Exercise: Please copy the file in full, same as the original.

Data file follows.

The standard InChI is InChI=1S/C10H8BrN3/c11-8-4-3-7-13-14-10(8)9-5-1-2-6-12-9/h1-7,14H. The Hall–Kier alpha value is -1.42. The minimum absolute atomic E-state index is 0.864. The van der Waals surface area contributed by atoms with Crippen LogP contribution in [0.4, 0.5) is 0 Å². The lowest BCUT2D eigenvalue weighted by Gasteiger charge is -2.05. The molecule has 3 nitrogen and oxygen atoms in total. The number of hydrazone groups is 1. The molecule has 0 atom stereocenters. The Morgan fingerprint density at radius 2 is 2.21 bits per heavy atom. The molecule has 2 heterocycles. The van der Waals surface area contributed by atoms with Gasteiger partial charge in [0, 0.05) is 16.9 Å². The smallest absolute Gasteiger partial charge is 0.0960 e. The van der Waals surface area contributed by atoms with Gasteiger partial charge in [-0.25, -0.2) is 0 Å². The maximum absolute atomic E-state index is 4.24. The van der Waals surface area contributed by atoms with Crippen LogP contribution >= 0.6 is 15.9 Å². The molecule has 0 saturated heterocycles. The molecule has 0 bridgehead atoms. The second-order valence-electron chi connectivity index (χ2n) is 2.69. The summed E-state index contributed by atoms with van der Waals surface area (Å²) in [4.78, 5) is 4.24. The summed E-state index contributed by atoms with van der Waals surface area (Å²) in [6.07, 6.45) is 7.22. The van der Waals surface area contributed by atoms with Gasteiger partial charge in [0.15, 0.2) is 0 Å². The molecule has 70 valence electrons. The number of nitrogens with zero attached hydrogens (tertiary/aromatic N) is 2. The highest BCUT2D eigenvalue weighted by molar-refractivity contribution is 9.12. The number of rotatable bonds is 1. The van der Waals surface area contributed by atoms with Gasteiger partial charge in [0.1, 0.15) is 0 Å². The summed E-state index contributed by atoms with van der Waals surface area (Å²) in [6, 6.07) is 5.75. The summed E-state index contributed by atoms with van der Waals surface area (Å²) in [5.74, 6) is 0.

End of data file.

The standard InChI is InChI=1S/C10H8BrN3/c11-8-4-3-7-13-14-10(8)9-5-1-2-6-12-9/h1-7,14H. The Hall–Kier alpha value is -1.42. The minimum absolute atomic E-state index is 0.864. The van der Waals surface area contributed by atoms with Crippen LogP contribution in [0.4, 0.5) is 0 Å². The lowest BCUT2D eigenvalue weighted by Gasteiger charge is -2.05. The molecule has 3 nitrogen and oxygen atoms in total. The number of hydrazone groups is 1. The molecule has 0 atom stereocenters. The Morgan fingerprint density at radius 2 is 2.21 bits per heavy atom. The molecule has 2 heterocycles. The van der Waals surface area contributed by atoms with Gasteiger partial charge in [0, 0.05) is 16.9 Å². The smallest absolute Gasteiger partial charge is 0.0960 e. The van der Waals surface area contributed by atoms with Gasteiger partial charge in [-0.25, -0.2) is 0 Å². The maximum absolute atomic E-state index is 4.24. The van der Waals surface area contributed by atoms with Crippen LogP contribution >= 0.6 is 15.9 Å². The molecule has 0 saturated heterocycles. The molecule has 0 bridgehead atoms. The second-order valence-electron chi connectivity index (χ2n) is 2.69. The summed E-state index contributed by atoms with van der Waals surface area (Å²) in [4.78, 5) is 4.24. The summed E-state index contributed by atoms with van der Waals surface area (Å²) in [6.07, 6.45) is 7.22. The van der Waals surface area contributed by atoms with Gasteiger partial charge in [0.15, 0.2) is 0 Å². The molecule has 70 valence electrons. The number of nitrogens with zero attached hydrogens (tertiary/aromatic N) is 2. The highest BCUT2D eigenvalue weighted by molar-refractivity contribution is 9.12. The number of rotatable bonds is 1. The van der Waals surface area contributed by atoms with Gasteiger partial charge in [0.1, 0.15) is 0 Å². The summed E-state index contributed by atoms with van der Waals surface area (Å²) in [6, 6.07) is 5.75. The summed E-state index contributed by atoms with van der Waals surface area (Å²) in [5.74, 6) is 0.